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Call For Papers - "Eichmann in Jerusalem" at Sixty (second call) (CFP)

Event: CFP
Categories: Postcolonial, Digital Humanities, Graduate Conference, American, Hispanic & Latino, Comparative, Interdisciplinary, French, British, Lingustics, Pedagogy, German, Genre & Form, Popular Culture, Gender & Sexuality, Literary Theory, Rhetoric & Composition, Women's Studies, World Literatures, African-American, Colonial, Revolution & Early National, Transcendentalists, 1865-1914, 20th & 21st Century, Medieval, Early Modern & Renaissance, Long 18th Century, Romantics, Victorian, 20th & 21st Century, Adventure & Travel Writing, Children's Literature, Comics & Graphic Novels, Drama, Narratology, Poetry, Aesthetics, Anthropology/Sociology, Classical Studies, Cultural Studies, Environmental Studies, Film, TV, & Media, Food Studies, History, Philosophy, African & African Diasporas, Asian & Asian Diasporas, Australian Literature, Canadian Literature, Caribbean & Caribbean Diasporas, Indian Subcontinent, Eastern European, Mediterranean, Middle East, Native American, Scandinavian, Pacific Literature
Event Date: 2023-07-01 Abstract Due: 2023-06-30

for a topical issue of Open Philosophy
(second call)


Open Philosophy (www.degruyter.com/view/j/opphil) invites submissions for a topical issue on the occasion of the sixtieth anniversary of Hannah Arendt’s Eichmann in Jerusalem: A Report on the Banality of Evil, edited by Trip McCrossin (Rutgers University, United States).

Hannah Arendt’s report on the 1961-62 trial and execution of Adolf Eichmann for crimes against humanity appeared in 1963, at first in The New Yorker as “Eichmann in Jerusalem,” and then in book form as Eichmann in Jerusalem: A Report on the Banality of Evil. Writing at the provocative intersection of journalism, literature, and philosophy, Arendt aspired first and foremost to repair the then conventional understanding of the “evil” that Eichmann and his like embodied and embody still. In doing so, she intervened more broadly in the complex development to date of responses to the age-old “problem of evil”—the perniciously difficult to satisfy “need to find order within those appearances so unbearable that they threaten reason’s ability to go on,” as Susan Neiman has described it (Evil in Modern Thought, 2002, Princeton: Princeton University Press). Eichmann’s no less than “the twentieth century’s most important philosophical [perspective on] the problem,” she urges, and its most controversial, as it has continued to be so far in the twenty-first. Its anniversary provides an occasion to explore anew Arendt’s watershed work and its legacy.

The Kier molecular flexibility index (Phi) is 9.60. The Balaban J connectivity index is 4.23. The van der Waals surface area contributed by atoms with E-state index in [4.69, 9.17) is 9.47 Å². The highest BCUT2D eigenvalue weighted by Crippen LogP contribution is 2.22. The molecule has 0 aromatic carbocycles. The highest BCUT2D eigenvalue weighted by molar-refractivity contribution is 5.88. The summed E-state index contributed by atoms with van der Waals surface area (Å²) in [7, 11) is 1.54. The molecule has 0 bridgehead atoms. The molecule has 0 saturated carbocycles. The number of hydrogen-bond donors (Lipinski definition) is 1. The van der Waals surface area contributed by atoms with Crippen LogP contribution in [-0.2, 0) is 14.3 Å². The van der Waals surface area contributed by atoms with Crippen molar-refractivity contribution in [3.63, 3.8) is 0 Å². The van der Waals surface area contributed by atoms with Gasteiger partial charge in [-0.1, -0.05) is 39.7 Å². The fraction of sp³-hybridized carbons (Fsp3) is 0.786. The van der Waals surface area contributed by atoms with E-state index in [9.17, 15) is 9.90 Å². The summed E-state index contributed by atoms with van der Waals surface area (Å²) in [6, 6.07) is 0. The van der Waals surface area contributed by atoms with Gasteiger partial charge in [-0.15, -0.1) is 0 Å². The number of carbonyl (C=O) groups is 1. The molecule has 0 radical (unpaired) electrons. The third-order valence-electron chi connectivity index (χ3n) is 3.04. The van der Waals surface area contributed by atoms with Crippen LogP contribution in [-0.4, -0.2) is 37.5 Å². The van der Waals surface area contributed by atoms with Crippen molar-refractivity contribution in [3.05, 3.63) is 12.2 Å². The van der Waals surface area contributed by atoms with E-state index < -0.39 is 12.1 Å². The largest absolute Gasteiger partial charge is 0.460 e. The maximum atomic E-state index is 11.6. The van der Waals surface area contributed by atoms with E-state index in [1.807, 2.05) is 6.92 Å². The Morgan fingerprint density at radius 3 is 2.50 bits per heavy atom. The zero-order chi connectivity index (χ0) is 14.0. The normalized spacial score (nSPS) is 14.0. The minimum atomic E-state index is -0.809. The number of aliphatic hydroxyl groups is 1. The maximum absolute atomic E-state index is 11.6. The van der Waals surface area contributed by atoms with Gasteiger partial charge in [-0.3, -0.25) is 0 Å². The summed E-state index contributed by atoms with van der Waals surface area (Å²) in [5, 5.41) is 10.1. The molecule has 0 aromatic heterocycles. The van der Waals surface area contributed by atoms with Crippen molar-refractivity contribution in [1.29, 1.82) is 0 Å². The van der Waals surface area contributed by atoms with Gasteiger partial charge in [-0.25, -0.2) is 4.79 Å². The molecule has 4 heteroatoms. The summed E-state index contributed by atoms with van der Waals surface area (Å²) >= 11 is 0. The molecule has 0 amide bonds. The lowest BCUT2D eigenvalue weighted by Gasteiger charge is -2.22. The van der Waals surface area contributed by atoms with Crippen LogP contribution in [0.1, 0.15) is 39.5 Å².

All disciplines, methods, and perspectives welcome.  

Authors interested in contributing to this topical issue are encouraged to reach out in advance with ideas, proposals, abstracts, drafts, and such like, to Trip McCrossin at trip@mccrossin.org.

How To Submit:

Submissions will be collected through June 30, 2023. There are no specific length limitations.

To submit an article for this special issue of Open Philosophy, authors are asked to access the online submission system at: http://www.editorialmanager.com/opphil, choosing as article type: Eichmann in Jerusalem at Sixty.

Before submission the authors should carefully review the Instruction for Authors, available at 


All contributions will undergo critical review before being accepted for publication.

As a general rule, publication costs should be covered by Article Publishing Charges (APC); that is, be defrayed by the authors, or by their affiliated institutions or other sponsors. Authors without such funds are encouraged to discuss potential discounts or waivers with the Managing Editor of the journal Katarzyna Tempczyk, at katarzyna.tempczyk@degruyter.com, before submitting their manuscript.

Further questions about this thematic issue may be addressed to Trip McCrossin, at trip@mccrossin.org. 
In case of technical problems with submission, please contact AssistantManagingEditor@degruyter.com   




Katarzyna Tempczyk